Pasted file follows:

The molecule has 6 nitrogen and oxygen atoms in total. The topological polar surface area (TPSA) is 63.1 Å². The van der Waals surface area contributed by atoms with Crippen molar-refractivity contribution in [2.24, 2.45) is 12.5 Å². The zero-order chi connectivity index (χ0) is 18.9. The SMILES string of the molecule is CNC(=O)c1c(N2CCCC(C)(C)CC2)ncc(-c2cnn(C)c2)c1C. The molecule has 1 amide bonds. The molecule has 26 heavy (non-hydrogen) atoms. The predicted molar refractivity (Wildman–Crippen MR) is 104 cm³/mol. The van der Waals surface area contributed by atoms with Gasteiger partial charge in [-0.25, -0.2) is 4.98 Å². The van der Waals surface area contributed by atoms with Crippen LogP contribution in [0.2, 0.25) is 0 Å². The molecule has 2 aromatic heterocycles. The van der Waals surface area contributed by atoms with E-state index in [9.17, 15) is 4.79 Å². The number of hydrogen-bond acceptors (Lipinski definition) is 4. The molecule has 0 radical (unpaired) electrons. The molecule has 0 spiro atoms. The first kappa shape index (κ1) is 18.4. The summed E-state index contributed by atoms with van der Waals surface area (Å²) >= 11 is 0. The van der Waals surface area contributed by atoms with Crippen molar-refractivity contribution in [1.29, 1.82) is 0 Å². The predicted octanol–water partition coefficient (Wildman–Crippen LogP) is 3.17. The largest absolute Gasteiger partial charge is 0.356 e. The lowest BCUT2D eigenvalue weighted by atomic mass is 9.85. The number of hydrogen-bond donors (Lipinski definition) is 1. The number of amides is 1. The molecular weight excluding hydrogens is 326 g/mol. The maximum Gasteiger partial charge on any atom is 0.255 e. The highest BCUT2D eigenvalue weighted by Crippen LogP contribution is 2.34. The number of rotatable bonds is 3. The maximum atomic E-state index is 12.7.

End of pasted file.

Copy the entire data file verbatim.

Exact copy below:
The molecule has 6 nitrogen and oxygen atoms in total. The topological polar surface area (TPSA) is 63.1 Å². The van der Waals surface area contributed by atoms with Crippen molar-refractivity contribution in [2.24, 2.45) is 12.5 Å². The zero-order chi connectivity index (χ0) is 18.9. The SMILES string of the molecule is CNC(=O)c1c(N2CCCC(C)(C)CC2)ncc(-c2cnn(C)c2)c1C. The molecule has 1 amide bonds. The molecule has 26 heavy (non-hydrogen) atoms. The predicted molar refractivity (Wildman–Crippen MR) is 104 cm³/mol. The van der Waals surface area contributed by atoms with Gasteiger partial charge in [-0.25, -0.2) is 4.98 Å². The van der Waals surface area contributed by atoms with Crippen LogP contribution in [0.2, 0.25) is 0 Å². The molecule has 2 aromatic heterocycles. The van der Waals surface area contributed by atoms with E-state index in [9.17, 15) is 4.79 Å². The number of hydrogen-bond acceptors (Lipinski definition) is 4. The molecule has 0 radical (unpaired) electrons. The molecule has 0 spiro atoms. The first kappa shape index (κ1) is 18.4. The summed E-state index contributed by atoms with van der Waals surface area (Å²) >= 11 is 0. The van der Waals surface area contributed by atoms with Crippen molar-refractivity contribution in [1.29, 1.82) is 0 Å². The predicted octanol–water partition coefficient (Wildman–Crippen LogP) is 3.17. The largest absolute Gasteiger partial charge is 0.356 e. The lowest BCUT2D eigenvalue weighted by atomic mass is 9.85. The number of hydrogen-bond donors (Lipinski definition) is 1. The number of amides is 1. The molecular weight excluding hydrogens is 326 g/mol. The maximum Gasteiger partial charge on any atom is 0.255 e. The highest BCUT2D eigenvalue weighted by Crippen LogP contribution is 2.34. The number of rotatable bonds is 3. The maximum atomic E-state index is 12.7.